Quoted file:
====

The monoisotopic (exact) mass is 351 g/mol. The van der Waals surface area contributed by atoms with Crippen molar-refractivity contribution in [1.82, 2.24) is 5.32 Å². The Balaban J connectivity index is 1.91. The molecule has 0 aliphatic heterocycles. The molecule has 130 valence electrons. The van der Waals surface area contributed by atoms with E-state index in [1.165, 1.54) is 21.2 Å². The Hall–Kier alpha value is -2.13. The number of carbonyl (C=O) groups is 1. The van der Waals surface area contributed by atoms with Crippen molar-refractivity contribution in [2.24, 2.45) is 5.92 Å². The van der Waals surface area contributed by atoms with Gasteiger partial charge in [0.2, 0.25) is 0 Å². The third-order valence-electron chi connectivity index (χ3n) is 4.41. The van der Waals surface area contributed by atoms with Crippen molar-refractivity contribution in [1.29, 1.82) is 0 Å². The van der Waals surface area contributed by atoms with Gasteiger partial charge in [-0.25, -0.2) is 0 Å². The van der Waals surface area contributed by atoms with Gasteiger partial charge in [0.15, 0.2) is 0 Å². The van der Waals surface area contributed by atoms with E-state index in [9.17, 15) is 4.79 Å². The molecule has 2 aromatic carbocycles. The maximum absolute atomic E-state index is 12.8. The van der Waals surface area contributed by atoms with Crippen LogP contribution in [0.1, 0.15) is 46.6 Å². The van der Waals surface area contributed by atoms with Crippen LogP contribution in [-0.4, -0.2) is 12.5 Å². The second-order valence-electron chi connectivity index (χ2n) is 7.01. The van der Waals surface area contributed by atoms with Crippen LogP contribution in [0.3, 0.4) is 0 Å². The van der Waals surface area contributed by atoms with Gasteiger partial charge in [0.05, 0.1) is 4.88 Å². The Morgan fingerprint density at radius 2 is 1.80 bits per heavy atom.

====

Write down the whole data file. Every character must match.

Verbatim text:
The monoisotopic (exact) mass is 351 g/mol. The van der Waals surface area contributed by atoms with Crippen molar-refractivity contribution in [1.82, 2.24) is 5.32 Å². The Balaban J connectivity index is 1.91. The molecule has 0 aliphatic heterocycles. The molecule has 130 valence electrons. The van der Waals surface area contributed by atoms with E-state index in [1.165, 1.54) is 21.2 Å². The Hall–Kier alpha value is -2.13. The number of carbonyl (C=O) groups is 1. The van der Waals surface area contributed by atoms with Crippen molar-refractivity contribution in [2.24, 2.45) is 5.92 Å². The van der Waals surface area contributed by atoms with Gasteiger partial charge in [0.2, 0.25) is 0 Å². The third-order valence-electron chi connectivity index (χ3n) is 4.41. The van der Waals surface area contributed by atoms with Crippen molar-refractivity contribution in [1.29, 1.82) is 0 Å². The van der Waals surface area contributed by atoms with Gasteiger partial charge in [-0.25, -0.2) is 0 Å². The van der Waals surface area contributed by atoms with Gasteiger partial charge in [0.15, 0.2) is 0 Å². The van der Waals surface area contributed by atoms with E-state index in [9.17, 15) is 4.79 Å². The molecule has 2 aromatic carbocycles. The maximum absolute atomic E-state index is 12.8. The van der Waals surface area contributed by atoms with Crippen LogP contribution in [0.1, 0.15) is 46.6 Å². The van der Waals surface area contributed by atoms with Crippen LogP contribution in [-0.4, -0.2) is 12.5 Å². The second-order valence-electron chi connectivity index (χ2n) is 7.01. The van der Waals surface area contributed by atoms with Crippen LogP contribution in [0.3, 0.4) is 0 Å². The van der Waals surface area contributed by atoms with Gasteiger partial charge in [0.05, 0.1) is 4.88 Å². The Morgan fingerprint density at radius 2 is 1.80 bits per heavy atom.